Of course, you can still bushwhack up the stream. If you want, you can bushwhack from the highway. But not many hikers will choose to bushwhack when a footpath is available.

The herd path passes two cairns that mark the start of side trails leading to other slides in the west cirque. We bear right at both junctions.

Eli pauses on the approach to take in a view of the High Peaks.

“Ewww!” Eli exclaims soon after we pass the first cairn, and he starts brushing himself off.

“What’s the matter?” I ask.

“Spider web.”

“That’s why we let you go first,” I say.

Eli tells us he’s having a wonderful summer. He goes hiking on most days, often on outings arranged by the Adirondack Trail Improvement Society. He also has been learning to rock climb. And he’s knocked off a half-dozen slides. We ask which one is his favorite.

“Probably the east slide on Colden,” he replies. “It’s so beautiful, especially when you get to the top. You have such a nice view.”

When we reach the stream again, we pause to admire a small brown frog sitting on a slab of bedrock. Both Carl and I take a number of photos, including some extreme close-ups. Remarkably, the frog doesn’t hop away. I suggest to Carl that he should ask it to sign a model release.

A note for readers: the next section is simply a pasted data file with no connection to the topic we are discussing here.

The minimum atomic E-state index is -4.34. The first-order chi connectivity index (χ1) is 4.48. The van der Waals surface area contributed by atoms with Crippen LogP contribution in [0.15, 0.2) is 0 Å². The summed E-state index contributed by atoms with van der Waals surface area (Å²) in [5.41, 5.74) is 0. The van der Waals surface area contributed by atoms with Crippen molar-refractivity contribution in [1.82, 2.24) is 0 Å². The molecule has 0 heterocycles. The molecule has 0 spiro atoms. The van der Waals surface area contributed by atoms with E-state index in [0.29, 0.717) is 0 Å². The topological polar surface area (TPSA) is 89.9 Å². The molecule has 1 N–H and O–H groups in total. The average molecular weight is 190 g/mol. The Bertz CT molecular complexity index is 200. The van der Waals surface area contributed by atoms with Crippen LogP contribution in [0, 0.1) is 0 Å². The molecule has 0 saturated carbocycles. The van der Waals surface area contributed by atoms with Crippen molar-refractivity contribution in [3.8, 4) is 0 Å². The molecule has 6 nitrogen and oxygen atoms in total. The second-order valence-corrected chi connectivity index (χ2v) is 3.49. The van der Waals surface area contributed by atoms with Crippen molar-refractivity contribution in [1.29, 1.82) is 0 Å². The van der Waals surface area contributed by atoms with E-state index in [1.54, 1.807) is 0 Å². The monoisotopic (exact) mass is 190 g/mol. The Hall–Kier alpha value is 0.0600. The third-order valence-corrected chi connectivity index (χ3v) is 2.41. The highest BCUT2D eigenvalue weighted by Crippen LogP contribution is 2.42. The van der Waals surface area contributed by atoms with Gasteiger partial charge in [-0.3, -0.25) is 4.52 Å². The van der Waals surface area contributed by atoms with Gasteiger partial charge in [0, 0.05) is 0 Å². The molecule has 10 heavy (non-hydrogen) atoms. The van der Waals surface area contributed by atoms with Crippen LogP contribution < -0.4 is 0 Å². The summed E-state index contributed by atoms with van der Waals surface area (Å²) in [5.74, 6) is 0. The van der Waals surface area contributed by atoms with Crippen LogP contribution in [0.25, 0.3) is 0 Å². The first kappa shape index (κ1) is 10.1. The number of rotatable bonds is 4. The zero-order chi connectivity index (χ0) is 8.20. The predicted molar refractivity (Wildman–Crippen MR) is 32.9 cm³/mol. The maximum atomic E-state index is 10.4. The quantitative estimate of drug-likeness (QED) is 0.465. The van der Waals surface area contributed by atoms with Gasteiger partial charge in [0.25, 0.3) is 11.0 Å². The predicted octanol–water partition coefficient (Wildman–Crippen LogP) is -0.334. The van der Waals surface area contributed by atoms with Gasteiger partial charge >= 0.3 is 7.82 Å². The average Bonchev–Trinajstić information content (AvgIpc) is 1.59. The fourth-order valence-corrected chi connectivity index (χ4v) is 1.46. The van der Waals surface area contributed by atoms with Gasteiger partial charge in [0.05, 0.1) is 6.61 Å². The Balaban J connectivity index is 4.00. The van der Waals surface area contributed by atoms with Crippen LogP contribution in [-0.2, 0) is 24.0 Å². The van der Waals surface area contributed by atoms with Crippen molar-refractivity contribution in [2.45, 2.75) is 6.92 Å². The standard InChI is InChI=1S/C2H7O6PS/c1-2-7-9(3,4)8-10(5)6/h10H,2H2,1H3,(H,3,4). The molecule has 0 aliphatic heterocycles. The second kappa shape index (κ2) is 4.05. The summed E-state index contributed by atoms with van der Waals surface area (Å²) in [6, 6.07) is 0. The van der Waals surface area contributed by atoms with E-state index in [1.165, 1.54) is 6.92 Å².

Finally, the frog leaves, and so do we. We scramble up loose rubble, return to the streambed, and pass a garage-size boulder. As we ascend, we turn frequently to take in the stunning views of the High Peaks to the west: the Dixes, Nippletop, Sawteeth, the Great Range, Big Slide, and many more—and all this merely a foretaste of things to come.

By this time, we are close to the base of the Eagle, and Eli starts to recognize landmarks, of sorts, from his previous trip. “I remember this,” he says as we reach a wet slab. “I went over there and sat on that mossy patch.”

Eli wants to make sure he has a cool head for the steep climb ahead.

Just over three miles from the highway, we reach a line of trees. Following a narrow path through a break, we find ourselves at the Eagle—the widest and most conspicuous slide in the cirque. From a distance, it resembles an eagle with wings outstretched. Our plan is to go up the center to a large boulder at the top, a climb of about 1,300 feet.

Looking up at the face, we can see that much of it is still wet from recent rains. We’ll have to wend our way up the dry portions and, where that isn’t possible, stick close to patches of vegetation.

Carl chooses to traverse to the left edge of the slide. He plans to photograph us from the side. Eli and I soon ascend about eighty feet. From a shrubby patch, I step onto a narrow ledge, about six inches wide, and move sideways to what appears to be dry rock. But it’s steep. After looking it over, I tell Eli we’ll find a safer route.